It was impossible to watch the opening of Donald Trump’s impeachment trial in the Senate last week without feeling a sense of patriotism.
Regardless of where you stand on the issue, the ceremonial ritual was impressive. The pomp and circumstance was deliberate and anticipatory, every movement perfectly choreographed and steeped in tradition.
The House impeachment managers’ march to the Senate chamber, the swearing in of the chief justice of the Supreme Court, the senators’ oath to render “impartial justice” and then signing off on a promise to abide by their vow were designed to illustrate the magnitude of the moment.
The procession route laid out in 1868 during President Andrew Johnson’s impeachment gave gravitas to what the nation was about to endure. It remains a solemn rite that demands the full attention of every American.
Perhaps until now, some of us have not thought of it that way. Perhaps we have never taken a moment away from our anger to consider the momentous act of removing a duly elected president from office. Maybe we have never really thought about why it has only happened three times in the history of our country.
Each time America has been in this place — with Johnson, Bill Clinton in 1998 and now with Trump — politics increasingly has gotten in the way of duty. Every time a president has been brought before the Senate on charges of abusing his power, it has sliced away at our unity. But never, until now, has it ripped us apart.
The Founding Fathers, in their intuitive wisdom, knew that impeachment would be divisive. But they wrote it into the Constitution anyway, because a democracy has no place for a king, a dictator or a president who believes he or she is above the law.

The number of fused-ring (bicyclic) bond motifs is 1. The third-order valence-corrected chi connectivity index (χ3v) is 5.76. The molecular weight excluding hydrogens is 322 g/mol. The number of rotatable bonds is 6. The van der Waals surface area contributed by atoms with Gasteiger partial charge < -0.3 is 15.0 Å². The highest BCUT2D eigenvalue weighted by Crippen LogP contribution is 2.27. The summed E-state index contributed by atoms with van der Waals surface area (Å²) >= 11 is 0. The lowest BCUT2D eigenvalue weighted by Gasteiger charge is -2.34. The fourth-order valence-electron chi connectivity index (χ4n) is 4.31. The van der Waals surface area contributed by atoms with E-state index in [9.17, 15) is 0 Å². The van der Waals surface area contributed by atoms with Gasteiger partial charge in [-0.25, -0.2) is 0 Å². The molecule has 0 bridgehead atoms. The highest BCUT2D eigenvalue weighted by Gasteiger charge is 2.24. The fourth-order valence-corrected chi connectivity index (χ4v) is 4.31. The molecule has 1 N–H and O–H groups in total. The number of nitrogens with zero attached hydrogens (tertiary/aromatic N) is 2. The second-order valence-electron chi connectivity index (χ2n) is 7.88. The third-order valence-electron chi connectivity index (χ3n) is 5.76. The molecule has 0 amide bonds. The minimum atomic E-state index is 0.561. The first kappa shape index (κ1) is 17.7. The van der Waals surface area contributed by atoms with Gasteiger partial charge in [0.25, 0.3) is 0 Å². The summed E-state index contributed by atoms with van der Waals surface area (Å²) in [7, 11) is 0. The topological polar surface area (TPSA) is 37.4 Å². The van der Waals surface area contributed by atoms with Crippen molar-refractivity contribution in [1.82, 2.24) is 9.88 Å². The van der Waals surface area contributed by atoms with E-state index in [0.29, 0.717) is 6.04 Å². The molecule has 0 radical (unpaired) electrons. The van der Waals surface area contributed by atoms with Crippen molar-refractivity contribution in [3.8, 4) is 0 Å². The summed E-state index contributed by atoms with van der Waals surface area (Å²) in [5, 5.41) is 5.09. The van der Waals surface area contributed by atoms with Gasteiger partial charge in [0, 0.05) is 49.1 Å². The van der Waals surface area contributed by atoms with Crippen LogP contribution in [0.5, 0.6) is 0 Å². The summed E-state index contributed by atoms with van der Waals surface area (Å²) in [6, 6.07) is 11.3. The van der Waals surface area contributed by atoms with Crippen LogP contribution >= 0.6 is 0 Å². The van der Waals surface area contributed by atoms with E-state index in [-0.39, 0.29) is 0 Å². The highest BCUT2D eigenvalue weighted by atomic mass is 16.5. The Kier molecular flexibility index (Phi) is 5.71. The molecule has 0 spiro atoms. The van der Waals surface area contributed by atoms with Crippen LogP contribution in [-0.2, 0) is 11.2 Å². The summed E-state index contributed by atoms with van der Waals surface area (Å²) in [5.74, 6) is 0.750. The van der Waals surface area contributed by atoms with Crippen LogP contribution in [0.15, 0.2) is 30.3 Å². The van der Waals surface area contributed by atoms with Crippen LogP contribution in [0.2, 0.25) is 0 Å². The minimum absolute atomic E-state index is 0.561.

They knew the seductiveness of power. And in their genius, they tried their best to shield us from anyone who might try to use the presidency to promote his self-interests over those of the American people. They understood how greed, recklessness and incompetency at the helm could destroy America. So in the Constitution, they made an exception to the balance of power among the three branches of government.
In the area of impeachment, the Founding Fathers gave Congress jurisdiction over the executive branch, allowing it to remove a president with the leader of the third branch — the chief justice of the Supreme Court — as the overseer.
What the Founding Fathers could not have envisioned more than 230 years in the future was an America with Trump as president. While barbaric kings ruled by succession, they could not have foreseen that voters would choose to be led by someone so ruthless.
Of course, the founders knew there would be fights over political ideology. The greatest one — over slavery — would prompt the 13th Amendment to the Constitution nearly eight decades later. But the founders likely could not have fathomed an impeachment where truth, honor and patriotism would be so easily usurped by lies, antipathy and blind partisan loyalty.
It is not that these characteristics were entirely unexpected in power-hungry politicians. What the authors of our Constitution could not have anticipated, though, is how easily the American people would accept such aberrant behavior, much less encourage it.
The Senate majority leader set the tone before the trial began.
“I’m not an impartial juror,” Mitch McConnell told reporters last month. “This is a political process. There is not anything judicial about it. Impeachment is a political decision.”
Other Republicans echoed his words. Sen. Lindsay Graham called for an “end to this crap as quickly as possible.”
Sen. Ted Cruz promised that his colleagues would “reach a verdict, and the verdict is going to be acquittal. The verdict is going to be not guilty.”
Sen. Rand Paul said, “The verdict has already been decided … I don’t think any Republicans are going to vote for impeachment.”
Despite the grandiosity of the ceremony, if we take these senators at their word, the Senate trial is a farce. The opening ritual was nothing more than an illusion. There will be no attempt to get to the truth. Impartial justice will not be on the table.
If it is left solely up to them, the hard work by our Founding Fathers to establish a sound and lasting protocol for removing a wayward president will have been in vain.
Dahleen Glanton is a columnist for the Chicago Tribune.